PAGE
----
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I have the following code:

class Sales_item {
     public:
     int ii;
         Sales_item& operator=(const Sales_item &item)
     {
        cout << "Inside assignment\n"; // Line 1
        ii = item.ii;
        return *this; // Line 2
     }
};

Then, I did: (just an example)

Sales_item s;
Sales_item s1 = s;

But the Line 1 did not execute. How can I "see" code inside the overloaded assignment to get executed? For example, there might be complicated code and I want to debug? I have tried to set a breakpoint at Line 1, but the program did not jump into that breakpoint.

Why Line 2 returns *this? I have tried to change to void and got the same results. What's the difference?

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2 Answers 2

up vote 5 down vote accepted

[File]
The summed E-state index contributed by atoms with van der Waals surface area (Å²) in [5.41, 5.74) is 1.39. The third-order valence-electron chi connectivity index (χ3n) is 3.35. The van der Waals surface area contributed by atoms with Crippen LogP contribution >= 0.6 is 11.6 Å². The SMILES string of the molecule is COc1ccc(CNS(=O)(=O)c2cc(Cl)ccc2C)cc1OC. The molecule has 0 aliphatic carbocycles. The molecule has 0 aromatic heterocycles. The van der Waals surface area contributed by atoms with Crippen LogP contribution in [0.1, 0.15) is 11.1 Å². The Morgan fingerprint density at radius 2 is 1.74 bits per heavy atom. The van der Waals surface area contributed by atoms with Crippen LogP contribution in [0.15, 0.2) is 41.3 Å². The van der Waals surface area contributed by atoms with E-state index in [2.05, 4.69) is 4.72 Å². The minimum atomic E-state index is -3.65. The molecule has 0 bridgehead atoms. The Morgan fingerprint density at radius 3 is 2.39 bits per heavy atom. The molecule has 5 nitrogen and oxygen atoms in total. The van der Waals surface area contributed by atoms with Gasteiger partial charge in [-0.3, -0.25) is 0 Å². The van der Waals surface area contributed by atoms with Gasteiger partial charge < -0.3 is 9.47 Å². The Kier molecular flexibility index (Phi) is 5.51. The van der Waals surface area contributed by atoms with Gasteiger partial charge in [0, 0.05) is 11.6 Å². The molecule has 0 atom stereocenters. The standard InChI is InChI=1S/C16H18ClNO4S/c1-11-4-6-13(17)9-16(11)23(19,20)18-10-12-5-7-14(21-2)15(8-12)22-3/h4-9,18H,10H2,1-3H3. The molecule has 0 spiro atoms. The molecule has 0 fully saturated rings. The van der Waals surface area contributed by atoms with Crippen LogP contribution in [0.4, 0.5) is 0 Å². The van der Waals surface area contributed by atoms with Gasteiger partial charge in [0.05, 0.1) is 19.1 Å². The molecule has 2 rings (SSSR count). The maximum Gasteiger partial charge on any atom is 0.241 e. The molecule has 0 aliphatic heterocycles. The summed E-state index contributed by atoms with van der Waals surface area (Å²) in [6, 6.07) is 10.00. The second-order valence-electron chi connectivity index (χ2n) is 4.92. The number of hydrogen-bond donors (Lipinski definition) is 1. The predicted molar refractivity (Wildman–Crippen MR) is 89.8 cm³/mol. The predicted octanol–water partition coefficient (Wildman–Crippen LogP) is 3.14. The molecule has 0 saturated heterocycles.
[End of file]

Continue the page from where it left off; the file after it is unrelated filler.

You're initializing s1, not assigning to it.

Sales_item s1 = s;

calls the compiler-generated copy constructor. It is equivalent to:

Sales_item s1(s);

You need:

Sales_item s1;
s1 = s;

Why Line 2 returns *this? - That's the idiomatic way of implementing the assignment operator, and I suggest you stick to it. It facilitates method and operation chaining.

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Regarding question 2: You return *this in order to enable chained assignments like s1 = s2 = s3 = ...

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